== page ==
Here’s the thing: people will tell you that the great thing about middle grade is that they are books about coming of age, and coming of age is so important and such a big, beautiful part of every kid’s life. And yes—this is true. Coming of age is a major theme in a lot of middle grade novels, no matter what genre. Harry comes of age; Alanna comes of age; Charlotte comes of age. Innocence is lost and confidence gained; selfhood attained. Yes, this happens to be a common theme in middle grade.
But explain to me Dealing with Dragons. Explain to me Redwall, The Phantom Tollbooth, The Golden Compass, The View from Saturday, Frindle. What are these books about? Who are they for? Give me your log-line—they’re what meets what? I challenge you to explain The Giver in terms a Hollywood exec would understand.
Middle grade is important because its readers may not all be coming of age. But its readers are all fluid. The middle grade era in a kid’s life is a time of experimentation and difficulty. One day you’re one kid, and one day you’re someone else. Many of us cycled through several different versions of ourselves every day. It’s extremely hard to be a kid; I think often how thankful I am that I’m not one any more. Because it’s exhausting not to know yourself very well. It’s exhausting to have to wonder how you should react to things, rather than just react to them. There’s no right answer, and that in itself is exhausting.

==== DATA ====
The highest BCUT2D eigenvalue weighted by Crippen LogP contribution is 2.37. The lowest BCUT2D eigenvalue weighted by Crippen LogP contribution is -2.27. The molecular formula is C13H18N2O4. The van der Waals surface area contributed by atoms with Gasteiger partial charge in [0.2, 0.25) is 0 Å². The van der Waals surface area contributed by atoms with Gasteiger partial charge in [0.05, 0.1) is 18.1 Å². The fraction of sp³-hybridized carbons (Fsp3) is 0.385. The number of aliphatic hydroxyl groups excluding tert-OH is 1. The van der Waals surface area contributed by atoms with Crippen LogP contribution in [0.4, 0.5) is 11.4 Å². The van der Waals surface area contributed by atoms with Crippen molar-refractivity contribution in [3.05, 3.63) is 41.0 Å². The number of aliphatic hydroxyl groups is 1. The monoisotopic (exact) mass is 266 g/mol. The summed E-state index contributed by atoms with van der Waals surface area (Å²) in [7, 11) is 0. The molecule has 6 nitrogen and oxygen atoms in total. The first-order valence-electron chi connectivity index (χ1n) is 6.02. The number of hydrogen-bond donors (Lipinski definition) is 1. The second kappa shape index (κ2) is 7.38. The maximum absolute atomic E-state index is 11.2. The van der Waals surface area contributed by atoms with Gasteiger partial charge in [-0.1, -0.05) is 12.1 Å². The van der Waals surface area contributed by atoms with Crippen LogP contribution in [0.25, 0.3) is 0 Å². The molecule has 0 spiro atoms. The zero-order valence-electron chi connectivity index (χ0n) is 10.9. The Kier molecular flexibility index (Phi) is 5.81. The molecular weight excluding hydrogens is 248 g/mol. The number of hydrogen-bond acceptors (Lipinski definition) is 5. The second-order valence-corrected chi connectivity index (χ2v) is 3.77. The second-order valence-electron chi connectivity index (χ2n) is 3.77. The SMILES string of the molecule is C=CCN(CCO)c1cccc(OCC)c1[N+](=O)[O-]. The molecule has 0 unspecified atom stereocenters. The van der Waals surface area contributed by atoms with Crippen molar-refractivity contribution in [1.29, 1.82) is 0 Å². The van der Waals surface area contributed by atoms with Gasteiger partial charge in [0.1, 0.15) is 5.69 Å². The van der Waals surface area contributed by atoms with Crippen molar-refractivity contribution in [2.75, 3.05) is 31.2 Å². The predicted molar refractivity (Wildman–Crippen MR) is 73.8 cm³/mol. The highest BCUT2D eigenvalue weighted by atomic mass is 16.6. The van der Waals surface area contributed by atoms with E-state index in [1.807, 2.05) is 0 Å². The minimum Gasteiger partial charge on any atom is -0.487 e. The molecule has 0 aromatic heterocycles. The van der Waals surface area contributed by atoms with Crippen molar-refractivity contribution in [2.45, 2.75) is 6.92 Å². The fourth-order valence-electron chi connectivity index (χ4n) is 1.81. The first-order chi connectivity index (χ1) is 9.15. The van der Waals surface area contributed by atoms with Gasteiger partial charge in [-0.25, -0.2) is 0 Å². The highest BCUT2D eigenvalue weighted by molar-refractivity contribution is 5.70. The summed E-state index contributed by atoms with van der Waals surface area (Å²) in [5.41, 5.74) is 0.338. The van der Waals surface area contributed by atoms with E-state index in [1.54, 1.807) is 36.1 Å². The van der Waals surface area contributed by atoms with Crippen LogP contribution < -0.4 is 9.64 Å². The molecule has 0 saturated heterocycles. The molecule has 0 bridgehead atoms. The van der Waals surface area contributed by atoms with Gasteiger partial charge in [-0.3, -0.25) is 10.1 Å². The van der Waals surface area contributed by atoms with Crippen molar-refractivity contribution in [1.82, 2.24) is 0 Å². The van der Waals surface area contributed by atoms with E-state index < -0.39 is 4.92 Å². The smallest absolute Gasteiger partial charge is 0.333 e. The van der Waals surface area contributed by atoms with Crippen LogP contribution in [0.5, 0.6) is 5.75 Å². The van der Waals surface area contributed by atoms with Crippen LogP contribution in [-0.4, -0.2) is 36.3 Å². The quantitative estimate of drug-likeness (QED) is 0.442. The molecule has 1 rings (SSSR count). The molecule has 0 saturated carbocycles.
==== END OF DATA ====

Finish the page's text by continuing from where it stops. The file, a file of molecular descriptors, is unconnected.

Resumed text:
So what answers do you give?
Middle grade gives you every answer you could conceive of. Over the course of the books you read during these ages, you figure out the selves that feel right and the selves that feel wrong. Kids are experimenting with becoming different humans; every middle grade book provides a path to a different future self. Unlike even Young Adult, the themes, characters, ideas, and stories of middle grade don’t follow a set pattern. It’s an ouroboros: because the genre is for kids in an experimental phrase, it needs to be experimental; kids this age turn to books as a safe laboratory, wherein they can become every possible version of themselves.
The genre gives kids answers. Kids can try the answers on for size, and in so doing, figure out which ones are truly their own. Middle graders are Schrodinger’s cat: because they can’t see their own future yet, every future is their own, and middle grade fiction is their closed box, full of everything, because everything is uncertain.
And only such a chock-full, experimental genre could allow me to edit two novels that are different as they come. Tiny Infinities is essentially the platonic ideal of middle grade: family troubles, difficulty deciding whether to occupy one or both sides of the kid/adult line, a weird new friend, an intense new crush, and an overarching challenge that feels somehow even more important than everything else. The Language of Spells, though, is about a girl and a dragon who become friends, in a version of Vienna where dragons still exist. As the friends grow closer, Maggie and Grisha realize that dozens of dragons have gone missing, and only the two of them can find them.
And that’s why it’s so important that middle grade gives a kid every answer she could conceive of. Only through exposure to something truly free of any constraints can we learn who we really are and what we really need. Without the fluidity, the experimentation, the incredible variability of middle grade, our books would provide too much guidance, would leave too many kids feeling still isolated.
Kids this age need books that are as weird and difficult and interesting as they are—we need many books for every kid. By creating middle grade as a space for experimentation in children’s literature, we create the space truest to a kid’s experience. We do no more important work than this.